The turning of the worm 2

In a DebkaFile report on the unlikely yet apparently thriving Saudi-Israeli co-operation in the face of the Iranian threat, a clue may be found as to just who is directing operations againt Iran’s nuclear program, and most probably sent it the Stuxnet worm:

Riyadh has signaled its intention for the secret Saudi-Israeli meetings on Iran taking place for more than a year to continue after the changing of the guard at the Mossad… This was one of the first messages Tamir Pardo found on his desk as head of Israel’s external spy agency when he took over from Meir Dagan this week. The Saudis were clearly not put off by any possible awkwardness from the WikiLeaks disclosure that they had been pressing the US to attack Iran’s nuclear sites before it developed a weapon.

The meetings between Saudi General Intelligence Director Prince Muqrin bin Abdaziz and Meir Dagan, most of which were held in the Jordanian capital Amman, dealt extensively with clandestine cooperation between the two agencies and plans for attacking Iran. Arab and Western sources reported that they reached agreement in the course of the year for Israeli fighter-bombers to transit Saudi air space on their way to bombing Iran’s nuclear facilities. The Saudis were even willing to build a new landing strip in the desert with refueling facilities for the use of the warplanes en route to their mission.

Western intelligence experts on Saudi Arabia found special significance in the publication by the Saudi Arab News site of Monday, Nov. 29 of a long report on Meir Dagan and his retirement after eight years as head of Israel’s external espionage agency. The Saudi official media never, ever report on Israeli military or intelligence affairs. …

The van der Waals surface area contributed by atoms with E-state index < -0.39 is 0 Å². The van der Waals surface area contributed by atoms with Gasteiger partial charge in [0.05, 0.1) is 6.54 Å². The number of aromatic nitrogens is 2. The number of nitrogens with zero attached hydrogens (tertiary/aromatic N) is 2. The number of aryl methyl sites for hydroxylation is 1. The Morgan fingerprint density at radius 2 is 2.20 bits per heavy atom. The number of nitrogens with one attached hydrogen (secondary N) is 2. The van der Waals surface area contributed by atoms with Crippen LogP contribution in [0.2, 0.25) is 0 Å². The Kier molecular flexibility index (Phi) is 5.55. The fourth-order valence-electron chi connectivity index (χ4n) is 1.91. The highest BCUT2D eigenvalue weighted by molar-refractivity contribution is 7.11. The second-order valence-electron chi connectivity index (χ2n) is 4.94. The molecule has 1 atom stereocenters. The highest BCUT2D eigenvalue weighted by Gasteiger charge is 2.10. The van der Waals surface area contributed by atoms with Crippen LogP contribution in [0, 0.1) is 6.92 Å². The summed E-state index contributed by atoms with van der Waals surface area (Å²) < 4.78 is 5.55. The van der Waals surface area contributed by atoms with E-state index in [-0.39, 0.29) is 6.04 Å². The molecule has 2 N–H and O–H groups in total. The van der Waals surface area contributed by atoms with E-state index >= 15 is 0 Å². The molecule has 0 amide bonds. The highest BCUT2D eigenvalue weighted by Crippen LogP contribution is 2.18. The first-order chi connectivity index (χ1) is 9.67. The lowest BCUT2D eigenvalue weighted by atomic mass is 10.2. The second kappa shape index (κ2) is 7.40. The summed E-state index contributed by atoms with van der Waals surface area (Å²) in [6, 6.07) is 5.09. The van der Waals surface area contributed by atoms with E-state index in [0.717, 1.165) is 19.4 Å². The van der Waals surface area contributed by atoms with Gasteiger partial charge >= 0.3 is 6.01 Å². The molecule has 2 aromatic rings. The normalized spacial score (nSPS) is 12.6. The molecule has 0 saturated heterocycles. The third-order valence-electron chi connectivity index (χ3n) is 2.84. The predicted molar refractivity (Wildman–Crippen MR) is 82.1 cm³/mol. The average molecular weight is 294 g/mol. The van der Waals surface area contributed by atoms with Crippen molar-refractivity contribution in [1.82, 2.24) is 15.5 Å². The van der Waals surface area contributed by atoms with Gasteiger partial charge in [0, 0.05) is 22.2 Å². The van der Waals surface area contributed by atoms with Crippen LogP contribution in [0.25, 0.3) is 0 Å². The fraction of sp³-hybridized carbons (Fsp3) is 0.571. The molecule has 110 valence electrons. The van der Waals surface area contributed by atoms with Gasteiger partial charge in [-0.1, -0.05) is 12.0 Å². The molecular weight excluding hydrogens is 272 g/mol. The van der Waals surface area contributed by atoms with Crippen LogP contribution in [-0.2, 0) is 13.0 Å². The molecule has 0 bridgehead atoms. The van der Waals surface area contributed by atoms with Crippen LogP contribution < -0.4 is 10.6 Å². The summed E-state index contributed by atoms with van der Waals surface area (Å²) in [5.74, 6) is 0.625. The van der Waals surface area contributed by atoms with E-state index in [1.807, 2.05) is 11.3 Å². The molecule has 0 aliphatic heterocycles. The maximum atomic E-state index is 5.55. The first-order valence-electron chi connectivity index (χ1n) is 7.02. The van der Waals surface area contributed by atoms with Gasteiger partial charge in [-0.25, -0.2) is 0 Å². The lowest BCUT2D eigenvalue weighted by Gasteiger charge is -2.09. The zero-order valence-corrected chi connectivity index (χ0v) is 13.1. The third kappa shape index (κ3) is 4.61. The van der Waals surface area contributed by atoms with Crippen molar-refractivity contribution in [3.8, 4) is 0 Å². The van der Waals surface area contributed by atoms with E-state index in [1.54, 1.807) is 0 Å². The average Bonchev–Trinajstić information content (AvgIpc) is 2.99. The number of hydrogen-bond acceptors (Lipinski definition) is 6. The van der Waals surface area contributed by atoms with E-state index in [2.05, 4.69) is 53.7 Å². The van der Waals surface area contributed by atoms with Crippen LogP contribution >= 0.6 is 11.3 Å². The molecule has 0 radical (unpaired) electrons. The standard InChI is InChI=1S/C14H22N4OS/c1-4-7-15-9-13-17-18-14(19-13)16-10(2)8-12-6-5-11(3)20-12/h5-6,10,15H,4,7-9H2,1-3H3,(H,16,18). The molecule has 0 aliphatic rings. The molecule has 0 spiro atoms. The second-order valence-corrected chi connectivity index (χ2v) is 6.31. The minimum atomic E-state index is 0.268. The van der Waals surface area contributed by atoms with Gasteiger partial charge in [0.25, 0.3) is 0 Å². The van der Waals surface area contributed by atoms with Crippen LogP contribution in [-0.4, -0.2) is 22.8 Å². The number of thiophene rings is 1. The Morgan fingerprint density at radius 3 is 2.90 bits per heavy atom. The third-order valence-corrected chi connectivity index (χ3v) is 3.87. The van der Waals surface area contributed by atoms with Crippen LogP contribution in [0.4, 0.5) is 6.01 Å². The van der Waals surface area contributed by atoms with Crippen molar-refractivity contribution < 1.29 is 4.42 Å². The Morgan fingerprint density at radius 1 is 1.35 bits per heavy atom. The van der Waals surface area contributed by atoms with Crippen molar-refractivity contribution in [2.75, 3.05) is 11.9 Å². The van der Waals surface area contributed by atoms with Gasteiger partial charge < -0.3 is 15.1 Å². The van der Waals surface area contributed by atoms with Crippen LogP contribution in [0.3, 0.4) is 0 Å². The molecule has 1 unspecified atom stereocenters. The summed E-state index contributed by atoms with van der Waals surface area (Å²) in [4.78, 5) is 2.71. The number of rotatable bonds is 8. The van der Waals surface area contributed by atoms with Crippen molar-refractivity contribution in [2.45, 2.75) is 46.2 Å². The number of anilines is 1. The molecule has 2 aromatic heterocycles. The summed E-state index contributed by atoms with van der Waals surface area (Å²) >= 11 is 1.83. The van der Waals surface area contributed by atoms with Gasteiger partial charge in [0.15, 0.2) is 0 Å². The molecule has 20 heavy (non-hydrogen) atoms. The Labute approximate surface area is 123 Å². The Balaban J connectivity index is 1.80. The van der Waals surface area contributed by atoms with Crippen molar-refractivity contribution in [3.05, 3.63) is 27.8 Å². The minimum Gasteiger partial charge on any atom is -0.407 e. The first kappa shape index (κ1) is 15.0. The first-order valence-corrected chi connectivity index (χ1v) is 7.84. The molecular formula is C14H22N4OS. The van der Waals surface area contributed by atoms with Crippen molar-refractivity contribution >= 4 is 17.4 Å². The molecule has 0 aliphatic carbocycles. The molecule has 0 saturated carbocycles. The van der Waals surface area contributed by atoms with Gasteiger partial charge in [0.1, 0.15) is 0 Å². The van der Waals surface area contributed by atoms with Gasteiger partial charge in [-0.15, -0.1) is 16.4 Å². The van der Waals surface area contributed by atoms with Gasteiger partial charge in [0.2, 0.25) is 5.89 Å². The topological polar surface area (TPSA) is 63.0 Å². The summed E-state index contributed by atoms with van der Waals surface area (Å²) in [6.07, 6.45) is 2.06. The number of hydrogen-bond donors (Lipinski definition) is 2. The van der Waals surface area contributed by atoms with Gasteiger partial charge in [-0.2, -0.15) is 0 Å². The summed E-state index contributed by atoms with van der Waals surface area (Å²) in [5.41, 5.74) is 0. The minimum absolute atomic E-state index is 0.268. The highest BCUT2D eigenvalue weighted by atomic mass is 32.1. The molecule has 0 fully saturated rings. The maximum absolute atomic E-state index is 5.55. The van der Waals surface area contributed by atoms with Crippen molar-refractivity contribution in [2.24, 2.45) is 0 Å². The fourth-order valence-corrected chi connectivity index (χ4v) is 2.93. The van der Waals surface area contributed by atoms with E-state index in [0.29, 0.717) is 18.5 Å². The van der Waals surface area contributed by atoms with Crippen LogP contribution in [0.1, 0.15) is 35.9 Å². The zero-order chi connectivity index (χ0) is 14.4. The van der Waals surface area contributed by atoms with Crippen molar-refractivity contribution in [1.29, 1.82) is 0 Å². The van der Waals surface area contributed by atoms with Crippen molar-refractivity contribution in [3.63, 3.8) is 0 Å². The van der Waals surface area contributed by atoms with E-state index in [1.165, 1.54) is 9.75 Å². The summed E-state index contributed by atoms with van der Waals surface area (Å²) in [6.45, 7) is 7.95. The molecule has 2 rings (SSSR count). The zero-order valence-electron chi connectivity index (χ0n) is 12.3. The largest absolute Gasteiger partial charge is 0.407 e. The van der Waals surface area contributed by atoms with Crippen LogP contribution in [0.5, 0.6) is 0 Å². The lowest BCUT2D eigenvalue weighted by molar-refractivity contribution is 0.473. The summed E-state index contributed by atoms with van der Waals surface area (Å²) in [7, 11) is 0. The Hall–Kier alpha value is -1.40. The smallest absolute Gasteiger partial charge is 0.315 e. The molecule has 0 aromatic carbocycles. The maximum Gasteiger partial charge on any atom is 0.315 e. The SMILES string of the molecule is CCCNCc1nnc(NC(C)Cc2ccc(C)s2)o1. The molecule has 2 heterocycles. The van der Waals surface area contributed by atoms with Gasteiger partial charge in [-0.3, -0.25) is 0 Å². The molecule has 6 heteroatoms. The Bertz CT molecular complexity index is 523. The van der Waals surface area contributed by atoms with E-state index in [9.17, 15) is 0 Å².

Still more out of character was the tone of the Arab News report [which admiringly describes] the outgoing Mossad chief … as … “widely seen as responsible for a wave of covert actions including the sabotage of Iranian nuclear projects.”

Western sources found a connection between this comment and the attack 24 hours earlier in the heart of Tehran on two senior Iranian nuclear scientists, killing Prof. Majid Shahriari on the spot and leaving Prof. Feredoun Abbassi-Davani critically injured. …

Pardo’s job is termed “at the heart of Israel’s secret war against Iran.”…

The WikiLeaks disclosure, which also showed the Obama administration rejecting the Gulf Arab rulers’ demand for military action against Iran, may even have spurred the Saudis to insist on carrying on with their backdoor meetings with Israel so as to underline their abiding conviction that Iran’s nuclear program must be wiped out.

And we understand that Meir Dagan did not bow to King Abdullah. In a manner of speaking, the obeisance is being paid the other way about.

  • Indeed so. Whereas both traditional covert operations and military strikes provoke massive international and domestic outrage, the use of cyberwarfare doesn’t create the same emotional reaction.

  • Stuxnet appears to open new possibilities for deterrence. Rather than relying on the threat of overwhelming military force, which squeamish democracies are hesitant to employ, cyber attack may yield equally good results without bloodshed. A clear improvement over yesterday’s options, as long as our team can keep the worm from biting our infrastructure, too.